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Cymraeg

Celebrating Erasmus milestone

02 October 2009

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A Cardiff student has been chosen to represent the UK at a European conference that will celebrate the popular exchange programme Erasmus and address ways for the scheme to develop in the future.

Kate Samways, a fourth-year undergraduate at the School of European Studies was selected by the European Commission as the UK’s representative for ‘the two-millionth student’ in recognition of the Erasmus programme achieving two million participating students.

Run by the British Council, the Erasmus programme allows students a study period and/or a work placement in one of 30 European countries as part of their degree.

In order to mark the two million milestone, each of the countries participating in the programme selected one student to become their two-millionth representative and take part in the upcoming conference, "Erasmus – the way forward", which will take place in Lund, Sweden, from 5 to 6 October 2009.

Kate SamwaysKate Samways

Commenting on Kate’s selection, Rose Matthews, Study Abroad Coordinator at the University’s International Relations Division said: "We were delighted to hear that Kate Samways has been chosen to represent the UK for the two millionth Erasmus student. Kate represents all that is positive about the Erasmus programme, having undertaken a study period and a work placement as part of her degree.

"Cardiff University has a long tradition of sending students abroad through the Erasmus programme and we believe that attendance on an Erasmus placement benefits both the student and the institution. The transferable skills that students develop through studying abroad greatly enhance their CV, helping them become more attractive to employers - particularly important in today's increasingly competitive graduate employment market. We congratulate Kate on this wonderful achievement."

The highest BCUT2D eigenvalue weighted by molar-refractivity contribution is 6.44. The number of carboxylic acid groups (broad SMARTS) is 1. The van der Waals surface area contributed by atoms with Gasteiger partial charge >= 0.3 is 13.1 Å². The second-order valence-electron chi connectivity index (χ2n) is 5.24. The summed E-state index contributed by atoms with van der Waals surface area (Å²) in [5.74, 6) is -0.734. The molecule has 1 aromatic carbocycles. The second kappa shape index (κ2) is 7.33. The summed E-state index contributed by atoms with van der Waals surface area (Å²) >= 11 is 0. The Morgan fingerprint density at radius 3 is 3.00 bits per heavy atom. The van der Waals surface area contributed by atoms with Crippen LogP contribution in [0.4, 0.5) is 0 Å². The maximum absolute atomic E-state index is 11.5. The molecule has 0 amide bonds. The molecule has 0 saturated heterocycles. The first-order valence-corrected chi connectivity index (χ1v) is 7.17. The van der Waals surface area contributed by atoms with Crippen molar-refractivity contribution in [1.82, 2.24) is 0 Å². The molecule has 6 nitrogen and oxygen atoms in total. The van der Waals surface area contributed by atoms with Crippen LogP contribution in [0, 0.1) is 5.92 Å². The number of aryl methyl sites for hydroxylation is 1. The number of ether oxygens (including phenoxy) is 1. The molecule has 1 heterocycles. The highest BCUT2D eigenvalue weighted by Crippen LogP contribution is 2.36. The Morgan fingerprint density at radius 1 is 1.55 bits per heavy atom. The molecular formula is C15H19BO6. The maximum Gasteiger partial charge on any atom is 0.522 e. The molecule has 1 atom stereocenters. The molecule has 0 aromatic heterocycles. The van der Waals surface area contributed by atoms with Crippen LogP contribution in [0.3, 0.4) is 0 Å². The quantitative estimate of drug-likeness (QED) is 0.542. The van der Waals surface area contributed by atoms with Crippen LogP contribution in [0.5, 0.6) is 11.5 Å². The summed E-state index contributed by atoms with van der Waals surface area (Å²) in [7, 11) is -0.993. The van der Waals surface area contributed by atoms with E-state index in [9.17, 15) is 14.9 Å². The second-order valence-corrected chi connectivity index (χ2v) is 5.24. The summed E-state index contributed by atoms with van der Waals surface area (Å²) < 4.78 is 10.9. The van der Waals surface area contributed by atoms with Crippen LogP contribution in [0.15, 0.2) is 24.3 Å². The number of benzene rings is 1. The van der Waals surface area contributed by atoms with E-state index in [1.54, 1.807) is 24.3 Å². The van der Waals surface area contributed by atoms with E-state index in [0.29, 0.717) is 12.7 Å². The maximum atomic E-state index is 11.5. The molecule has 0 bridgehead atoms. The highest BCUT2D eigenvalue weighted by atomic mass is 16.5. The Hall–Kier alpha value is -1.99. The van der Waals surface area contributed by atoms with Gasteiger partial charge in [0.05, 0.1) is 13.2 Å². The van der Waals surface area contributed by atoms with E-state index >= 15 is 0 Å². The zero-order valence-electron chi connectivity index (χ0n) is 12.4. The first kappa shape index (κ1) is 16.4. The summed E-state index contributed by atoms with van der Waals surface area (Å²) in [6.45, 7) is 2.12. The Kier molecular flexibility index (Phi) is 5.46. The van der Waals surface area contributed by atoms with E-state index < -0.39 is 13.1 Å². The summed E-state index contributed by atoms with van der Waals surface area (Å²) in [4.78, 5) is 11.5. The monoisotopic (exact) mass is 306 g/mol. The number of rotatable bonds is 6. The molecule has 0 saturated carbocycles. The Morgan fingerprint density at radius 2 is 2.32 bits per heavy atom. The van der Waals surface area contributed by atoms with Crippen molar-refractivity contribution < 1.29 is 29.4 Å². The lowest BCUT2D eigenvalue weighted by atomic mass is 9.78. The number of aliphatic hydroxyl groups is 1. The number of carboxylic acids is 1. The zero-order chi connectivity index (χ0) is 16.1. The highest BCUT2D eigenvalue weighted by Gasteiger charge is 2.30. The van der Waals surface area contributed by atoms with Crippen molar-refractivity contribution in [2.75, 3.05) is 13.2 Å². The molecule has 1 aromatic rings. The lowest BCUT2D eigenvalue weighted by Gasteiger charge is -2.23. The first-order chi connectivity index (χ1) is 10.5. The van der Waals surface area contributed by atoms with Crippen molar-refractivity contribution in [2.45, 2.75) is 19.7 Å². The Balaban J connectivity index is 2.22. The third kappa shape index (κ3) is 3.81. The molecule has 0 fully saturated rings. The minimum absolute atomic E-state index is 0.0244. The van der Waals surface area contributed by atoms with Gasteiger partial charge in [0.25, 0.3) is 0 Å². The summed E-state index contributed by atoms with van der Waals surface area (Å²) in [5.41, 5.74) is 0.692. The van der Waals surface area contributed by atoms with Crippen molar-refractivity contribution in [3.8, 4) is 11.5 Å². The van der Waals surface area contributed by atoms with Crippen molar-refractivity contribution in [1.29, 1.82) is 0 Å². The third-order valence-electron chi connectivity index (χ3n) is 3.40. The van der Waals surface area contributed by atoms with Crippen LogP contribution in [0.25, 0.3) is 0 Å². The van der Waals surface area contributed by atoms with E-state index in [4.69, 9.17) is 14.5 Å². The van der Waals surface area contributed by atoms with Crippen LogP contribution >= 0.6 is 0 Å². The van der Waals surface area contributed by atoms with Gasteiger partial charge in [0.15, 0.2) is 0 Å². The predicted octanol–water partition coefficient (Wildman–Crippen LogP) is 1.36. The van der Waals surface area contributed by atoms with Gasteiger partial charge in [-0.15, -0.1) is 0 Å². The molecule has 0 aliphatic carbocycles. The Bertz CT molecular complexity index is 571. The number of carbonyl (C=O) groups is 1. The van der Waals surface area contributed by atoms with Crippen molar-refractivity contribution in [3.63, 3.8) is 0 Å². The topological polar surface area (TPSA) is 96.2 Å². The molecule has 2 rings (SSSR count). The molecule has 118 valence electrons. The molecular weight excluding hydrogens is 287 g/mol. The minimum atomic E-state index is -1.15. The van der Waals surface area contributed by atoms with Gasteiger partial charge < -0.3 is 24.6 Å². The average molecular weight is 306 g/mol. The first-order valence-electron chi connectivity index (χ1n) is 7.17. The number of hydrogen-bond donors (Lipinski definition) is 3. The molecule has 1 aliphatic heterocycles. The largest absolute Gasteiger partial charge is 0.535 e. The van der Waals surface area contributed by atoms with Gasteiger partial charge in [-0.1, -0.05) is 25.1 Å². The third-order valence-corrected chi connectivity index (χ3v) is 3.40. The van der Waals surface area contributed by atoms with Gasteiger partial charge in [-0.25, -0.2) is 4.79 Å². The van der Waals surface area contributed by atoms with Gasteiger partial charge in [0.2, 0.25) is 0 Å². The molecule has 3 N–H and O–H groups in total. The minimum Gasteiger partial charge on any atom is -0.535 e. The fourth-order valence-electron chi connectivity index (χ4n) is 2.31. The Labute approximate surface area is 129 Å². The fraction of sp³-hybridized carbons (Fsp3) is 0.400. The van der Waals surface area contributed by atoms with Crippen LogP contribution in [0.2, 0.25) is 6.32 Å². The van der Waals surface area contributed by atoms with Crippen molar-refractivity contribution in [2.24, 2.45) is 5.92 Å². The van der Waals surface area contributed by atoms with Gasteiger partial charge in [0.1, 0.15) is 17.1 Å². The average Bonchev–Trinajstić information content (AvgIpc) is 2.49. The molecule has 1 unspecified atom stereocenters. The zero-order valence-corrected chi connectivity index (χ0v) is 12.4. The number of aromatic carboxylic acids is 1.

As part of the Erasmus programme Kate went on a work placement as an IT English Language Assistant in Millau, South France, teaching disabled adults for six months and then to study in Venice for four months.

Kate said of her Erasmus experience: "I got such a sense of achievement and independence from making a real life for myself in a place which is so different to my life at home. I relished the challenge, knowing that the whole idea of Erasmus is to expand your horizons."

Simon Williams, Head of EU Programmes at the British Council, said: "It is clear through Kate’s experience that Erasmus students really do gain so much more than academic recognition. By integrating themselves into their new surroundings and getting involved, they become a real asset to their host community, broadening their own life experience as well as those of the people whose lives they touch along the way. Kate’s story is representative of the growing number of UK students who take part in this excellent programme. Not only does it offer academic, professional and personal development, but it helps young people to better understand and work with people from other cultures and all walks of life. It is great to see this being understood by an increasing number of students in the UK and across Europe."

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